First workstation build in years

published on in category Linux , Tags: linux amd ryzen radeon apple macos ubuntu

In the past fifteen years, I have used Macs and macOS became my operating system of choice. The first mac I got was a Mac Mini G4 and in the following years it was exchanged by a multitude of other devices. There are many things to love about the Mac, including the asthetics, silent operation, the fact that it all works out-of-the-box, alongside a neat UNIX-based operating system that can run both most proprietary applications alongside open source UNIX apps. As my projects started to get more sophisticated in the recent years, I figured that my requirements shifted from the need for the perfect all-rounder that can run popular image editing apps, music and video production, development environments etc., to a more specific set of requirements. So I decided to build a PC for development purposes.


Since I wanted to preserve many of the hardware aspects I like on the Mac, I decided to go with a setup targeting silent operation, snappy desktop usage, a somewhat minimalistic design (meaning no RGB or anything like that) and enough performance to be able to accomplish all the tasks I likely throw at it including somespare resources.


Originally, I wanted to go with an GeForce RTX 1050 Ti since it has better ffmpeg hardware accelleration support, but as it turns out, Nvidia still sucks on Linux. So I went with a Radeon RX 5500 XT which works like a charm out of the box and has such a good fan control that with my normal workload, it’s basically inaudible.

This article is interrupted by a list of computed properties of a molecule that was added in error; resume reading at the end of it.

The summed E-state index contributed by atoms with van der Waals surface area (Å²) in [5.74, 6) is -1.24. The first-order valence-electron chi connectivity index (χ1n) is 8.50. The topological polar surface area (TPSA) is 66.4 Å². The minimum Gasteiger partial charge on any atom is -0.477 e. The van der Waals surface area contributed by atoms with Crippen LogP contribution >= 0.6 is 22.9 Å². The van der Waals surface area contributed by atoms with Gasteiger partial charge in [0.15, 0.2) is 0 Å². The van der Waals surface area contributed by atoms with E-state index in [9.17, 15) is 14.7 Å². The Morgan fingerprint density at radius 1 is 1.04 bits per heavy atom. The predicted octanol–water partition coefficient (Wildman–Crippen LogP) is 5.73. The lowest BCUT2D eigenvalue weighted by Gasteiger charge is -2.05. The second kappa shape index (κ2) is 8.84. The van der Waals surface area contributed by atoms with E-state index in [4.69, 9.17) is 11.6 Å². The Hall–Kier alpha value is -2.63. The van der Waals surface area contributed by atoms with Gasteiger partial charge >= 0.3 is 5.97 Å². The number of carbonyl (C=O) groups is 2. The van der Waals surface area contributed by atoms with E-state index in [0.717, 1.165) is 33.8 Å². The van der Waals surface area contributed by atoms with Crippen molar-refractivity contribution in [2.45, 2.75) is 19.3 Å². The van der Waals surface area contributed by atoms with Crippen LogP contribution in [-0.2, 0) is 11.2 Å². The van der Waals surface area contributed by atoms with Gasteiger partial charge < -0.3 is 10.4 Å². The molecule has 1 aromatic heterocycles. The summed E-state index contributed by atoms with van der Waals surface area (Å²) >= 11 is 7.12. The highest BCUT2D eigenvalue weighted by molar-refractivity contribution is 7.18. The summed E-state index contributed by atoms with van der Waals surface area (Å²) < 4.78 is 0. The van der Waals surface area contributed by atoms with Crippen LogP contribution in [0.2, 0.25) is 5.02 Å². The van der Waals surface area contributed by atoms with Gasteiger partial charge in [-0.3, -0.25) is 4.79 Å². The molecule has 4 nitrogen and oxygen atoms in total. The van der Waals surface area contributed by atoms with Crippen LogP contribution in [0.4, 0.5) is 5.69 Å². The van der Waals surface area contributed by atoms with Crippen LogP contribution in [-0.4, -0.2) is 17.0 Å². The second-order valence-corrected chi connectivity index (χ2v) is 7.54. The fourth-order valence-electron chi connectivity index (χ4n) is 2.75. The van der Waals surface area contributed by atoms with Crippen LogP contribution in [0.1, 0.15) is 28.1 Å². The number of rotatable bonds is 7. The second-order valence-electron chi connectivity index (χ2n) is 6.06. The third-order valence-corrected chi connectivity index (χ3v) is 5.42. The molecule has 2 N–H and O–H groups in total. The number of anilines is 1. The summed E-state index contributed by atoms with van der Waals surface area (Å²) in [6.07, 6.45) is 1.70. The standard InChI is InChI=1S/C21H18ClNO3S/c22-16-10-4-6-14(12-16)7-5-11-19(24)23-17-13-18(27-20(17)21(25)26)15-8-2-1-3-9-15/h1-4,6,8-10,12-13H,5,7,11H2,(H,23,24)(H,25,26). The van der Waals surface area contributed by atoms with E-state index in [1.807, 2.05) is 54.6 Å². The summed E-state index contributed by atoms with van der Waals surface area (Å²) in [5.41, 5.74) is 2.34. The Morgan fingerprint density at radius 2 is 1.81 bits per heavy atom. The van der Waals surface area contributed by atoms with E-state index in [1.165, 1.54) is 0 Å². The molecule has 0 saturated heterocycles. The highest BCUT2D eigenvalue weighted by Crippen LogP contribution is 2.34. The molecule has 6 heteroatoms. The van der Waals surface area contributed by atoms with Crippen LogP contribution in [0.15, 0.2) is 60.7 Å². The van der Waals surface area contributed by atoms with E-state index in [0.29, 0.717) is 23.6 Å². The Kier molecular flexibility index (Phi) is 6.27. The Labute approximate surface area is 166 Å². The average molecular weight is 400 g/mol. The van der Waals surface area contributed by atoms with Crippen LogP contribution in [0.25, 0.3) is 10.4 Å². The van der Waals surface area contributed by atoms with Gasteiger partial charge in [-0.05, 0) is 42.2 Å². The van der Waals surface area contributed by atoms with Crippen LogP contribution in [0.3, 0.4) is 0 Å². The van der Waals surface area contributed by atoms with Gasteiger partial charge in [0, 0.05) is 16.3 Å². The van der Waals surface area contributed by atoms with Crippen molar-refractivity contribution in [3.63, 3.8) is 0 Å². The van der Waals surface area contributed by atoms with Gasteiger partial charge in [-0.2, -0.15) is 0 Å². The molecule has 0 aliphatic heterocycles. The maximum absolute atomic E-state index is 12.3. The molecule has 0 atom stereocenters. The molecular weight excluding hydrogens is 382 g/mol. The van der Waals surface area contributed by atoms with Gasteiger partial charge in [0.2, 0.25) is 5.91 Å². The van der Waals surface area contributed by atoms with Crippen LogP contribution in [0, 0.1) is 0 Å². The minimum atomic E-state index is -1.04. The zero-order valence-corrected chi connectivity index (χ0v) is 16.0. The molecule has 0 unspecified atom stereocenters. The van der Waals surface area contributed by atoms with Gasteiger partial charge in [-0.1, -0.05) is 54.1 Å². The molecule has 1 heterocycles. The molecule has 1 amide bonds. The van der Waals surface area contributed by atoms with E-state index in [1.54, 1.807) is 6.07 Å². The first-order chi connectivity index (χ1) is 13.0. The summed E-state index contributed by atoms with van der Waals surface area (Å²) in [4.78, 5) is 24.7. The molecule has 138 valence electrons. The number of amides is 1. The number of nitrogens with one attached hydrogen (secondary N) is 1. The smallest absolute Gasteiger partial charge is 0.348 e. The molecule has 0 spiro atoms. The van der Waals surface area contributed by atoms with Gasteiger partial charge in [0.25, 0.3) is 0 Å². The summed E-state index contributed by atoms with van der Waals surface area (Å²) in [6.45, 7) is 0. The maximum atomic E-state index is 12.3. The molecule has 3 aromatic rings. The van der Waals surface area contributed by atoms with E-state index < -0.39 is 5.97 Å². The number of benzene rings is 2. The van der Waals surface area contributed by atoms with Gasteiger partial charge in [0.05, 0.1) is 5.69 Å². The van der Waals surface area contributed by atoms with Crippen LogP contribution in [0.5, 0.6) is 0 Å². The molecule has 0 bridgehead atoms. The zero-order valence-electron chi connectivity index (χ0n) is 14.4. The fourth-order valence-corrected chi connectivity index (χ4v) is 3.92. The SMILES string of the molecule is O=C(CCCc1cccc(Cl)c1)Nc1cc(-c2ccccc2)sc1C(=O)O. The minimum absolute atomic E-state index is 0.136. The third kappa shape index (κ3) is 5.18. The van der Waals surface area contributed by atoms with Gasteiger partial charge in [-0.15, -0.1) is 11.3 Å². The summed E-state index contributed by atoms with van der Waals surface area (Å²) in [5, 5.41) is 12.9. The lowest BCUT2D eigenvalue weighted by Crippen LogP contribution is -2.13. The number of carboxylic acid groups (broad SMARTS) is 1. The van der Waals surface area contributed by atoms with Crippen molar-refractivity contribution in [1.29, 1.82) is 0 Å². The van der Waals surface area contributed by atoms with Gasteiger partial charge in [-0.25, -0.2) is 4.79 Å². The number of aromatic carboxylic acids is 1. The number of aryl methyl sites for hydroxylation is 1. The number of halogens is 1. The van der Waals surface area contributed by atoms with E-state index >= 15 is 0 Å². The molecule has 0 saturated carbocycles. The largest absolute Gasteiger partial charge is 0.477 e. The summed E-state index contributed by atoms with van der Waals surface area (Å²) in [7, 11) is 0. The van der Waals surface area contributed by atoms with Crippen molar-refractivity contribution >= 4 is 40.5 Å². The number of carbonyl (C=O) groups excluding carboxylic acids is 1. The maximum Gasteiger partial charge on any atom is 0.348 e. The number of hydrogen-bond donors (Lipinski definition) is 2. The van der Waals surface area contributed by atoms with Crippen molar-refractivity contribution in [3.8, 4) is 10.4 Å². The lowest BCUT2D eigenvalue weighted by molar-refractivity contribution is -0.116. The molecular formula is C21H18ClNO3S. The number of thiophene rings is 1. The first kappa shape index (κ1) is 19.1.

The reason I went with be quiet! instead of Noctua is that I got everything with black PCBs and since the H210 has a tempered glass side panel, I wanted everything to be as calm and uniform as possible - hence the black be quiet! components ;-)

The mainboard turned out to be a great choice: It comes with enough USB 3, USB-C, Intel 2.5GBit/s LAN adapter, WiFi 6 and BT. This leaves not a single drawback comparing to the Mac when it comes to peripheral connection options.

Build internals


Be sure to update your BIOS as the first thing before installing an OS. Seems to be a thing nowadays, after a few crashes and problems I had initially, updating the BIOS to the latest version just fixed basically everything.

I configured the case fans to pull air from the top and exhaust them to the back of the case. No front fans are connected. And I enabled hardware virtualization… No clue why it is not turned on by default.

Optimizing for silence

For slient operation, I adjusted the case fans with a custom curve, being off by default until the CPU hits > 60°C, then they’ll kick in. Unfortunately, ASUS does not allow to set the fans to a really slow RPM by default, otherwise I would have enabled them constantly - but the lowest level is still to loud. The CPU cooler fan also has a custom curve to ramp up only when CPU temp grows high. This leads to a slightly higher average CPU temperature, but in normal desktop usage, it’s almost completely inaudible.


Even with the setup optimized for silence, temps are okayish with the CPU running at ~50°C at idle & light workloads and heating up to maximum temperatures of 75-80°C when under heavy loads, which I would consider good enough from a system health perspective - but therefore it’s virtually inaudible. Maybe I will tweak fan curves as time goes by to be able to drop the CPU temps by a few degrees, but for now I’,m more than happy.

Adapter: PCI adapter
Vcore:         1.46 V